Take a classic work of children’s fiction, as famous for its art as it is it’s story. Add an idiosyncratic director with a distinct visual style. Recipe for success, right? Wrong. Unfortunately, Spike Jonze’s highly-anticipated adaptation of Maurice Sendak’s Caldecott Medal award-winning Where the Wild Things Are falls strangely flat. Why after the jump…
Max (Max Records) is a disobedient boy who feels misunderstood by the people around him. When his mother (Catherine Keener) sends him to bed without supper after a wild outburst during which he bites her, Max runs away from home into the nearby forest (and ostensibly into the realms of his imagination). He finds a boat and sets sail towards a mysterious island inhabited by the wild things, who make him king. Although his kingship starts well, matters soon degrade and the wild things start to turn on him. As Max recognizes in himself the negative character traits exhibited by some of the wild things, he reconciles with them and returns home a more understanding boy himself. His mother greets him thankfully, everything forgiven.
Visually the film could not have captured Sendak’s book more perfectly (oddly enough, despite the obvious visual effects and the film being produced by Warner Brothers, the movie looks and feels like an indie flick). The wild things (voiced by James Gandolfini, Forest Whitaker, Chris Cooper, Catherine O’Hara, Paul Dano and Lauren Ambrose) literally look like they stepped off the page and onto the screen. Young Max Records not only holds his own with such notable co-stars but gives an excellent performance; I truly look forward to his work to come.
Where Where the Wild Things Are falls short is in the story.
It’s something we’ve seen time and again with adaptations of children’s books for the very young (such as Dr. Seuss). The stories are short, simple and to the point, perfect for their intended audience. However, there is not enough in said stories to sustain a feature film. The filmmakers are left with one of two options: either they can try to draw out and extend the story from the book, pushing its themes as far as they can possibly take them; or they can depart from the book radically, adding tons of filler and/or reworking the story to such a degree that they retain only the characters and a few minimal situations.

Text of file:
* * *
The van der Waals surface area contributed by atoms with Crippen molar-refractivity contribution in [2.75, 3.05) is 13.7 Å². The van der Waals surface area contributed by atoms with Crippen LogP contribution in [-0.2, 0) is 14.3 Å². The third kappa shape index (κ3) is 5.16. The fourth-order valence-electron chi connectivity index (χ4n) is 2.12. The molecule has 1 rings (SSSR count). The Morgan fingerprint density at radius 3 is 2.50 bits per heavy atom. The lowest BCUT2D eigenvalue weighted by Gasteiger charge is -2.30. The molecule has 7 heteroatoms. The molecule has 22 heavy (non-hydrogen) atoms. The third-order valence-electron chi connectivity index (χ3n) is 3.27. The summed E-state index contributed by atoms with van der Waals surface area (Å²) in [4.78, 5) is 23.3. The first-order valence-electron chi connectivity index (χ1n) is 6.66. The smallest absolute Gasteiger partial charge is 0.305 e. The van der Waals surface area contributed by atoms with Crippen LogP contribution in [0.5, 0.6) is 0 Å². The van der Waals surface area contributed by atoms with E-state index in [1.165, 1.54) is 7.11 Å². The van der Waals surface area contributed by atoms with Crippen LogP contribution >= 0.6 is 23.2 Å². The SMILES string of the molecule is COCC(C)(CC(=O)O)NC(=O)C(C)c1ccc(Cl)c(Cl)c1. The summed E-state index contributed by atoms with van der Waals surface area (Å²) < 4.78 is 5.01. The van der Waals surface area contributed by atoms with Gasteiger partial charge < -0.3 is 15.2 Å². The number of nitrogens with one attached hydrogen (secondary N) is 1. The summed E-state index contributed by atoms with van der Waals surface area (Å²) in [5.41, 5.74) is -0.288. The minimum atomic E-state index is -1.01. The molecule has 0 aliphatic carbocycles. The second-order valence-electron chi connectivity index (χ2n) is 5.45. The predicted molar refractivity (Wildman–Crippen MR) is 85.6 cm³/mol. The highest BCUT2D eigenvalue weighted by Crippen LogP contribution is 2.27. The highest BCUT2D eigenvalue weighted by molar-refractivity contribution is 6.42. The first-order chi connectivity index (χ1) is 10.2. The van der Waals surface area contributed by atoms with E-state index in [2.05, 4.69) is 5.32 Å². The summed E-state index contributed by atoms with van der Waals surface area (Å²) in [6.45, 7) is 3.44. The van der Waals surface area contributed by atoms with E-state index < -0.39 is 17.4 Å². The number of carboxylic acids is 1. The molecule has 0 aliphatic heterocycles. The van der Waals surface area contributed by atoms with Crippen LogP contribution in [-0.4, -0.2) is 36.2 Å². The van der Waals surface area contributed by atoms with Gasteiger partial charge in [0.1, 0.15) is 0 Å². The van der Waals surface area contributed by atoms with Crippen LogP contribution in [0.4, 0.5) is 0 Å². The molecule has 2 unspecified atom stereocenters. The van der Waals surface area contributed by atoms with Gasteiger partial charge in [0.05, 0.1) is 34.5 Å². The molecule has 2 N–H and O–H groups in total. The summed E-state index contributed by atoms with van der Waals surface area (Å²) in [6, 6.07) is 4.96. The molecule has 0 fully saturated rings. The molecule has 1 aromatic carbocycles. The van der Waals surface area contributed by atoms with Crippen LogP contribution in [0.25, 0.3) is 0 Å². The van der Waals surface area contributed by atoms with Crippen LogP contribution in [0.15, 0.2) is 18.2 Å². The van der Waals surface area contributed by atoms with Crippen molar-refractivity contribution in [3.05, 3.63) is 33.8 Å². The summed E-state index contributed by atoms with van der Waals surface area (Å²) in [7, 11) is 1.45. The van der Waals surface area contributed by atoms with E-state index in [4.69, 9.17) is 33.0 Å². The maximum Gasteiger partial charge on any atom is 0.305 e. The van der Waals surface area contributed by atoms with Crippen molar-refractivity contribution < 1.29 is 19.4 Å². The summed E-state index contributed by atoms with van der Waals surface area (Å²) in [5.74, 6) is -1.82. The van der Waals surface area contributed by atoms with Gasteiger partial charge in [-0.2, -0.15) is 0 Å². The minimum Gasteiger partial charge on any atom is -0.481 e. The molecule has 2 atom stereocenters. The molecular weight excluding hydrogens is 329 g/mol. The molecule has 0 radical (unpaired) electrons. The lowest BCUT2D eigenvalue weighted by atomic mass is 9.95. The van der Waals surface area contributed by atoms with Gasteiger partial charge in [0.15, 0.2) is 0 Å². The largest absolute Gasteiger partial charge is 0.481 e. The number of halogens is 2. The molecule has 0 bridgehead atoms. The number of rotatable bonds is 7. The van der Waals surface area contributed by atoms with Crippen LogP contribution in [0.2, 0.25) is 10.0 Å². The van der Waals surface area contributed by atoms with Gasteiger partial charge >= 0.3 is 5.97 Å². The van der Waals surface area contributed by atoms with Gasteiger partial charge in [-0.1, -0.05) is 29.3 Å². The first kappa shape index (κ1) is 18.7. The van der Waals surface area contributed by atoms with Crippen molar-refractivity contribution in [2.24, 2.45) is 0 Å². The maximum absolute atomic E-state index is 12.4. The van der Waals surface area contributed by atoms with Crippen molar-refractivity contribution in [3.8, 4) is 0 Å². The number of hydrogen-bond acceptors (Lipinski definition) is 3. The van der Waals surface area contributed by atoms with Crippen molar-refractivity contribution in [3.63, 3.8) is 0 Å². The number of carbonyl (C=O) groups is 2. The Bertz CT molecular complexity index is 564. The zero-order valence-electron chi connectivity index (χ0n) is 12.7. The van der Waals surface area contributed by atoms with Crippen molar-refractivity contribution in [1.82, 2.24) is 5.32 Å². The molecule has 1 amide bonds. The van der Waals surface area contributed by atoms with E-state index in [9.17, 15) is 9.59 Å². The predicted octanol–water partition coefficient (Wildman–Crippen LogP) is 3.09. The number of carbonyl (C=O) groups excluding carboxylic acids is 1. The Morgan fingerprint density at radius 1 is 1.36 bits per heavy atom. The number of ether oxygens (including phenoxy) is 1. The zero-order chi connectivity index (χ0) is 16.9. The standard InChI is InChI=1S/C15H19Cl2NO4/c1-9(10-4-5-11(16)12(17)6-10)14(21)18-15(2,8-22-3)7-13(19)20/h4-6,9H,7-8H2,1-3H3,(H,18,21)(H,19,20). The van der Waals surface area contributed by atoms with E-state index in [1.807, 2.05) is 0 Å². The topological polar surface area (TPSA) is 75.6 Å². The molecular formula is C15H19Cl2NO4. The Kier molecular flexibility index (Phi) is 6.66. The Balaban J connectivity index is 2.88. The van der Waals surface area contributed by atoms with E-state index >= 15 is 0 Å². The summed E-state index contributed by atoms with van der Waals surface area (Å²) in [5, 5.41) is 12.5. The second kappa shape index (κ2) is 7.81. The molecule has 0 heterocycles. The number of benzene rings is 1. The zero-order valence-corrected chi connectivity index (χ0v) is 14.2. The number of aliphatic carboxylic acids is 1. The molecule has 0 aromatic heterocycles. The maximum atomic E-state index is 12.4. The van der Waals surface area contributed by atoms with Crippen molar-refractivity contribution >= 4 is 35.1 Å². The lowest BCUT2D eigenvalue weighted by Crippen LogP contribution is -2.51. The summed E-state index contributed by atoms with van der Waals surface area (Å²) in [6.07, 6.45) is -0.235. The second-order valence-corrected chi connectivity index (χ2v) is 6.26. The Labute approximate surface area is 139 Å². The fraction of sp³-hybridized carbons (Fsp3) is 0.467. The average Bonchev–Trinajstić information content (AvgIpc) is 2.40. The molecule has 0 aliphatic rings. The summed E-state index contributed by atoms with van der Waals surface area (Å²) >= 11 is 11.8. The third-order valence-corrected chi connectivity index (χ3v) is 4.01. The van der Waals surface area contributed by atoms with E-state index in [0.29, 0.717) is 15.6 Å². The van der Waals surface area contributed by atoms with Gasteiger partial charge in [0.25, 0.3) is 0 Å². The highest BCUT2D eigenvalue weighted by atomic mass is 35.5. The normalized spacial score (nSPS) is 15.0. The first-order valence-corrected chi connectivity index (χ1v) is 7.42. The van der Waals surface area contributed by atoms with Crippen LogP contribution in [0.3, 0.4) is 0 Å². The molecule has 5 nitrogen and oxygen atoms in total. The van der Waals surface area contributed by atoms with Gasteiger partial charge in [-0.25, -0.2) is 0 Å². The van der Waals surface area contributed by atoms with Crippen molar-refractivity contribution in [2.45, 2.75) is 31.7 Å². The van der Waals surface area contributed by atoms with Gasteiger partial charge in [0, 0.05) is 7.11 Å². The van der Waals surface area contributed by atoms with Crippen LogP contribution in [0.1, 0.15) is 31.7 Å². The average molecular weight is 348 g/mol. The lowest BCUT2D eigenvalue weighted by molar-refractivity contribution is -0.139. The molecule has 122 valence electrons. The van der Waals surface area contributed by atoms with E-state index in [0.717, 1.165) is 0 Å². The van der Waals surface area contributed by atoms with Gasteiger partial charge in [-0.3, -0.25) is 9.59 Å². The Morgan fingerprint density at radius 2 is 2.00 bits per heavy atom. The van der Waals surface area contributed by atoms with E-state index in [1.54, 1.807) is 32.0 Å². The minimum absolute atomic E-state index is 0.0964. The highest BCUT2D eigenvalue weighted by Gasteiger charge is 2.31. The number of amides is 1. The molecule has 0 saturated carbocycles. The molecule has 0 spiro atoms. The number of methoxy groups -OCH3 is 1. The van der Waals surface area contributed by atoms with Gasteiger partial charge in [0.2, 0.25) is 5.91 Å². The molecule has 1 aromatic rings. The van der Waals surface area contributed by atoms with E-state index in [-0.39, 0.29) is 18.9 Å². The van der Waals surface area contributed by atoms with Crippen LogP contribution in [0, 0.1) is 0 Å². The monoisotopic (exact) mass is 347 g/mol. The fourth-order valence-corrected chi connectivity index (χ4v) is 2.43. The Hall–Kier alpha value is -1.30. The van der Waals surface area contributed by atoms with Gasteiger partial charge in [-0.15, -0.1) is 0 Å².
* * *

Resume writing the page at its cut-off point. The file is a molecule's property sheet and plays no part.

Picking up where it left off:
Jonze and screenwriter Dave Eggers opted for Option 1, in an attempt to remain as true to the book as possible. Although I do think it was the right choice, the resultant film is a movie that doesn’t go anywhere. The movie drags to such a degree that it feels like it has been intentionally drawn out (unlike so many others where the plodding plot can be attributed to a lack of editing). The film further suffers from Max being completely unlikable at the opening of the movie. Yes, he is supposed to be disobedient, but he is so out-of-control and self-centered that the viewer doesn’t have any sympathy for him–not a good situation for the film’s main character.
The DVD is shown in 2.35:1 widescreen and Dolby Digital 5.1 audio. Special features are pretty much a joke, consisting of nothing more than four behind-the-scenes sequences billed as Lance Bangs documentary shorts. They have some mild interest, but call them what they truly are.
In summation, Where the Wild Things Are is visually impressive but lets one down overall.